Workers’ compensation exists to make sure that employees receive the appropriate compensation and medical care in the event they sustain a work related injury. In the vast majority of cases, workers’ compensation claims are valid and the injured employee really does require medical care. In some unfortunate cases, however, there may be medical fraud in workers’ compensation cases.
Medical fraud in workers’ compensation cases comes in many different forms. One common form is when a worker either exaggerates or completely fabricates an injury. An employee may state that he or she still needs medical care and accommodations at work even though he or she is actually no longer injured. This is commonly known as “malingering.” If an employee fabricates or exaggerates an injury to continue to receive benefits, the employee can be charged with insurance fraud, ordered to pay back the fraudulently received funds and even serve time in jail. Common injuries that are seen with this type of fraud are soft tissue injuries, as there are no medical tests to determine whether the injury has sufficiently healed and the employee is the only one who can say whether there is still pain or limitations because of the injury.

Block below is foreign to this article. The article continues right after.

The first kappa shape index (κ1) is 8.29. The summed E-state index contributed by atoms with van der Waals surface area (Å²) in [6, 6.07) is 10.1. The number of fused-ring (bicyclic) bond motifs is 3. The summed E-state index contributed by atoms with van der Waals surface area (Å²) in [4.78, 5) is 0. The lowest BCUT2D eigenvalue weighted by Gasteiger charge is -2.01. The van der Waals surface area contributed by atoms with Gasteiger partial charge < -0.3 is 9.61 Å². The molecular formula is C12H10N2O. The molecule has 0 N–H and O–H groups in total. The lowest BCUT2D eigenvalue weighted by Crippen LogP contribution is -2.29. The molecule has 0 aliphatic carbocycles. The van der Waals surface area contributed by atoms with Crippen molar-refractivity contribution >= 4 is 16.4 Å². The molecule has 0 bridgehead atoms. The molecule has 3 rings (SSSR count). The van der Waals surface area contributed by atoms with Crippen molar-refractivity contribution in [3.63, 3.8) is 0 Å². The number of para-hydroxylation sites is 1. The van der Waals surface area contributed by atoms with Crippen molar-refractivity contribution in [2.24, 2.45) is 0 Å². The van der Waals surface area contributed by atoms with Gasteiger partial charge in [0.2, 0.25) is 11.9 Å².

There are also much more complicated types of medical fraud. These are typically white collar crimes that may involve multiple layers of fraud and multiple offenders. These types of schemes may include doctors and attorneys who encourage others to exaggerate their injuries. Doctors may over treat the patient to continue receiving payment for services and may over prescribe drugs, including harmful and addictive substances like powerful opioids. Doctors receive payments for unnecessary treatment and the cost of insurance companies, and that cost is ultimately passed on to tax payers and others who must purchase workers’ compensation insurance.
In recent years, the state of California has made significant efforts to identify and prosecute workers’ compensation fraud, including medical fraud. During the 2015-16 fiscal year alone, 167 cases were referred to prosecutors by the fraud division, totaling a potential loss of almost two hundred million dollars. In addition, during that same time period, district attorneys reported 731 arrests. Restitution of over fifteen million dollars was ordered in connection with the successful convictions.
If you have questions about workers’ compensation fraud, contact us today. We can talk with you about fraud concerns and how you can comply with the law.